Jade Szymanski | Contributor
Fall has finally decided to stumble upon us, and with the new season comes a whole new schedule and routine to start getting into the habit of. Once you’ve figured out your classes, you can start planning around the rest of your week, such as how often you’re going to go to the gym, what hours you’re going to designate to homework, how frequently you’re going to shower, how long you’re going to designate to scrapbooking, when you’re going to have time to manage your fantasy football league, etc. Being able to balance such a heavy schedule can seem daunting at first. However, I can assure you that the benefits of staying busy far outweigh the cons.
Last year was my first year at UNBC, and I found myself skipping classes so that I could nap at least 4 hours every day, skipping the gym to rewatch the same shows on Netflix, and postponing all my homework until the very last minute (somehow still managing to get stellar grades but not in the most efficient way possible). I was a bag of lazy bones that was absolutely miserable with my routine and just couldn’t wait until the summer where I could get a reset button. I never want to find myself in that position ever again and think I have found a solution to never having to fall back into that pit of despair. My problem last year was that I had so much extra free time that I would easily get bored and wouldn’t want to do any homework or chores because I thought, “Oh, I have so much time, I can do it later.” Well “later” would turn into “at the very last minute” and “at the very last minute” would turn into “never.”
This year, I’ve decided to approach school and routine in a new way by staying busy. All throughout high school I found that the kids who did no extracurriculars would have the worst work ethic and in turn their grades would suffer, whereas the kids who did multiple extracurriculars would always somehow find the time to balance their activities and excel in everything they did. This always boggled my mind as one would think that if you had so much free time to do homework and study, you would succeed with ease; however, this was not the case.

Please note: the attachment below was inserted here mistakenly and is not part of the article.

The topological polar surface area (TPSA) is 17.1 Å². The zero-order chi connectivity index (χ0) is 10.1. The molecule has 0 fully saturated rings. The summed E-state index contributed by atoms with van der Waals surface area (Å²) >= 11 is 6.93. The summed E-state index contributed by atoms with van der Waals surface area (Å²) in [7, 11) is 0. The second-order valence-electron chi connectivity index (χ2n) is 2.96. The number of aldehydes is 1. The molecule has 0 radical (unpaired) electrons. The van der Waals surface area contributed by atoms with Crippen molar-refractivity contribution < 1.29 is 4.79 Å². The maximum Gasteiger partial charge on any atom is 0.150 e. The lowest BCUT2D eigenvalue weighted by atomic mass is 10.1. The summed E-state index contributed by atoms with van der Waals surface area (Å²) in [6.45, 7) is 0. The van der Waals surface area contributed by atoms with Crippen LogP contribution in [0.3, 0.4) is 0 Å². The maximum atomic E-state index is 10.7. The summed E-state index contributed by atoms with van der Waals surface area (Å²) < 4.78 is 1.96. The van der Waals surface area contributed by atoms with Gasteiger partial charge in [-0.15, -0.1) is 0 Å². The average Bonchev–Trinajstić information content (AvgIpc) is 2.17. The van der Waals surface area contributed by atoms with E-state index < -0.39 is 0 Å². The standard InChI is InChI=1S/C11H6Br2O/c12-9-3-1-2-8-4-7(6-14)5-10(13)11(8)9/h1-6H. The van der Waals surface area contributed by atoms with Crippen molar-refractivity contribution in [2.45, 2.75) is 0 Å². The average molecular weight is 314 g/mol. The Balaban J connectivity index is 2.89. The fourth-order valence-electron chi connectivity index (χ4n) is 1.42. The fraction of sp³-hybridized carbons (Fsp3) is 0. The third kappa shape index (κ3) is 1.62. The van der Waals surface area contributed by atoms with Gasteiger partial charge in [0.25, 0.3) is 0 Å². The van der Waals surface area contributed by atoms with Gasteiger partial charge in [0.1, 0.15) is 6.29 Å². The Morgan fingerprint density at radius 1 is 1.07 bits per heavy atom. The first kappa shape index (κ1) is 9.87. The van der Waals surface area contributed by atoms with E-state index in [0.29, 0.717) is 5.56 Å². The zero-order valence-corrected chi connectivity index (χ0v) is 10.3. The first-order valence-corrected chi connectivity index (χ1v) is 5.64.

When reflected upon though, it’s quite simple to understand; being constantly busy requires you to learn a more in depth understanding about time management and prioritization between what needs to get done first and how long you can devote to one activity before moving on to the next. On the other hand, if you have five hours to complete a task that takes an hour and a half, you’re probably going to procrastinate and stretch out how long it should actually take since you feel like you have all the time in the world; you don’t feel the pressure to work efficiently.
While I’m not saying to overbook yourself and to never have any free time, it should be understood that too much of anything can be a bad thing. Too much free time will lead to laziness whereas too much to do in a day will lead to stress. It’s important to find a balance between responsibilities and leisure, although I don’t believe it should be a 50/50 split. Having more responsibilities than leisure time will kick your butt into being a hardworking individual with a good work ethic.
To all the first years, please take my advice with a grain of salt as you’re still learning the ropes of university and it’s basically a party the whole year for you, so live it up and enjoy it while you still can. To everyone else though, if you find that you have lots of free time, you don’t know what to do with yourself, and are pretty self-motivated, please consider filling your schedule with new activities and hobbies. Not only will you discover new passions and interests, and maybe make a buck or two while doing it, but you will find yourself gaining a better understanding of good time management while keeping an active brain which will help it maintain a flow of agility and alertness.